The Robots of Eden, Anil Menon — A dystopian/utopian future in which most affluent people have implants that regulate their emotions and protect them from life’s emotional struggles. I was quite intrigued by the story of a banker dealing exceptionally well with divorce and even befriending his ex wife’s new husband, with the dark realities of the world lurking beneath the surface.

Dumb House, Andrea Hairston — A bit of a slice of life story set in a dystopian rural US. A woman living in a “dumb house” fends off salesmen trying to upgrade her to a smart house. The character development was interesting but I felt that a bit more of the worldbuilding details could have been included; some aspects were clear, some foggy.

One Easy Trick, Hiromi Goto — A cute story about a woman, her belly fat, and a forest. I quite enjoyed it and found it a bit unexpected, in a good way.

Harvest, Rebecca Roanhorse — A kind of creepy story. I found aspects of the ending a little too ambiguous but, nevertheless, it was well written.

Kelsey and the Burdened Breath, Darcie Little Badger — A bit of a mystery but mostly a ghost story. I enjoyed the mythology of it and wouldn’t have minded a longer/meatier story.

3.5 / 5 stars

First published: March 2019, Rebellion Publishing
Series: No
Format read: eARC
Source: Publisher via NetGalley
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I'm a massive spec fic fan (both reading and writing it), but I find some of the popular stuff gets samey: either in a cod-medieval, Game of Thrones, doorstop series way; or in a only-this-straight-white-spaceman-can-save-the-world way. So I'm glad this book exists. 

I didn't love all the stories – not because they're bad, they're just not my personal taste. Quite a few of them left me unsatisfied, asking more questions than were answered. Not necessarily a problem if you want a thought-provoking read, but don't expect neat narratives. 

My favourite, not surprisingly, was Jaymee Goh's 'The Freedom of the Shifting Sea', about a murderous lesbian worm-woman. She's not technically a mermaid (as she's a worm-human mix rather than a fish-human mix), but she gave me the queer killer mermaid that I didn't even know I wanted. The final three stories were also great: Hiromi Goto on a woman pursued through the woods by her own belly fat, Rebecca Roanhorse on murderous deer women (what's my sudden desire for killer queers? I'm worrying myself), and Darcie Little Badger on a new sort of ghost. 

I'm giving this three stars because many of the stories weren't my cup of tea – but the ones that worked for me, I really liked.
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I really enjoyed getting stuck into this book, and found myself frequently surprised by just how much I loved the Characters in the stories. 

This was the first time I read an anthology of short stories, and I must admit I was a bit nervous. Short stories can often feel rushed or unfinished, but I found that I enjoyed reading about each person, and I loved the very different approaches and considerations of each Author.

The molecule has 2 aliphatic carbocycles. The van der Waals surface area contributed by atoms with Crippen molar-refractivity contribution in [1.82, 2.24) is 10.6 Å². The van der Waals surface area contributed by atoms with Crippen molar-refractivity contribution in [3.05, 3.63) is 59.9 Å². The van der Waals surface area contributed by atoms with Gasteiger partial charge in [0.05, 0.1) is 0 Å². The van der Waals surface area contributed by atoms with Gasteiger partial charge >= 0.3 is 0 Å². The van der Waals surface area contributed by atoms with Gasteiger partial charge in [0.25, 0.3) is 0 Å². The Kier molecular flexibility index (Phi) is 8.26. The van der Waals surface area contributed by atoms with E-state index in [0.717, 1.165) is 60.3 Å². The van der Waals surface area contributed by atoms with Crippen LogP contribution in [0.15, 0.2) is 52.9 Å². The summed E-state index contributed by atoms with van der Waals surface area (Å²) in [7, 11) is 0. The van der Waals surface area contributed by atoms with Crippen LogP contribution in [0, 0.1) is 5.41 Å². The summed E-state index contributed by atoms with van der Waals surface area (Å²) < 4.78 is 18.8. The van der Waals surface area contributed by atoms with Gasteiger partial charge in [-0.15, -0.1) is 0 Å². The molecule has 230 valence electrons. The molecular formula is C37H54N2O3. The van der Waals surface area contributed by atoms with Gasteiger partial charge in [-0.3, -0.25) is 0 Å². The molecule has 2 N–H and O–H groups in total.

There were obviously some I loved more than others, some that appealed to me that bit more, as I figure will be true of any who read the book. Each story is down to that readers individual tastes, so there will always be some that shine brighter to different people. But what I found very surprising, was that although I liked some more than others, I enjoyed every story for a different reason.

Some it was for the theme behind the story, sometimes I loved a Character, and sometimes it was the flow of the story, but every single one held my interest easily, and has prompted me to go an try to find other works from the author.

I think that the best way to read something like this, is to take each story on it’s individual merits, as opposed to reading the book as a whole. It seems unfair to the Authors to expect all the stories to flow in the same way, as each Author is as different in style and approach as the reader themselves.

The different worlds, futures, places and situations were wonderful, each was gorgeously described. I thoroughly enjoyed the fact that I was transporter to so many different places, and each was the perfect length  to read on a break. 

If you enjoy Fantasy and Sci Fi then you really should pick these up, short snappy stories that are each unique, some very memorable Characters and surprising turns! This book has a little bit of everything.
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There is nothing new under the sun, but there are new suns.

New Suns is an anthology of short stories, each written by an author of colour. There is a variety of stories, sci-fi, fantasy or a mix of the two, often based in legend or myth. I liked the diversity in the collection, and I was glad to see a couple of authors whose work I've enjoyed before.

My favourites were:

Jaymee Goh: The Freedom of the Shifting Sea
E. Lily Yu: Three Variations on a Theme of Imperial Attire
Karin Lowachee: Blood and Bells
Rebecca Roanhorse: Harvest
Darcie Little Badger: Kelsey and the Burdened Breath
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*I received this ARC for review from Netgalley*

I feel like this book is filled with stories that should have been expanded into there own novels. Because of that, everything felt incomplete. Every story left me wanting more. I did enjoy what I read, I just felt like something was missing.
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I gave the anthology a 4/5 stars or 8/10. Some stories I loved and others I felt were lacking, that's the beauty of anthologies though, you get the best of all worlds so to speak.